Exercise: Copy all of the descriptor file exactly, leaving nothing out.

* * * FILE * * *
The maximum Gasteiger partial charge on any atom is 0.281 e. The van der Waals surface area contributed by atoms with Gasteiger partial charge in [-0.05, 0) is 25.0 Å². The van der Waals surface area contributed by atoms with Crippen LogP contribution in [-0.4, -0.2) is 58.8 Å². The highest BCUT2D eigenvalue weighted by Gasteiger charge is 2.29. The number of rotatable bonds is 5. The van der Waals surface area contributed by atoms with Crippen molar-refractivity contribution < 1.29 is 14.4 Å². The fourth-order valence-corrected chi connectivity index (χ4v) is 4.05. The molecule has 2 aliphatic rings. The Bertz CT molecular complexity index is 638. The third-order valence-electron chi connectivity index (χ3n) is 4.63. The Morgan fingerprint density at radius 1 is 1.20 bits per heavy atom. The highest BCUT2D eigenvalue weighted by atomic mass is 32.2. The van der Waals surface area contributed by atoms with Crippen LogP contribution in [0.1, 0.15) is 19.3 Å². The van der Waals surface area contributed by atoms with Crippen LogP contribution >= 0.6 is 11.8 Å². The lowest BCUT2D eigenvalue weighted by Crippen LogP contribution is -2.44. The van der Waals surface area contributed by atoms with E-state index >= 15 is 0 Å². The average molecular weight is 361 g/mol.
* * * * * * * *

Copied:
The maximum Gasteiger partial charge on any atom is 0.281 e. The van der Waals surface area contributed by atoms with Gasteiger partial charge in [-0.05, 0) is 25.0 Å². The van der Waals surface area contributed by atoms with Crippen LogP contribution in [-0.4, -0.2) is 58.8 Å². The highest BCUT2D eigenvalue weighted by Gasteiger charge is 2.29. The number of rotatable bonds is 5. The van der Waals surface area contributed by atoms with Crippen molar-refractivity contribution < 1.29 is 14.4 Å². The fourth-order valence-corrected chi connectivity index (χ4v) is 4.05. The molecule has 2 aliphatic rings. The Bertz CT molecular complexity index is 638. The third-order valence-electron chi connectivity index (χ3n) is 4.63. The Morgan fingerprint density at radius 1 is 1.20 bits per heavy atom. The highest BCUT2D eigenvalue weighted by atomic mass is 32.2. The van der Waals surface area contributed by atoms with Crippen LogP contribution in [0.1, 0.15) is 19.3 Å². The van der Waals surface area contributed by atoms with Crippen LogP contribution >= 0.6 is 11.8 Å². The lowest BCUT2D eigenvalue weighted by Crippen LogP contribution is -2.44. The van der Waals surface area contributed by atoms with E-state index >= 15 is 0 Å². The average molecular weight is 361 g/mol.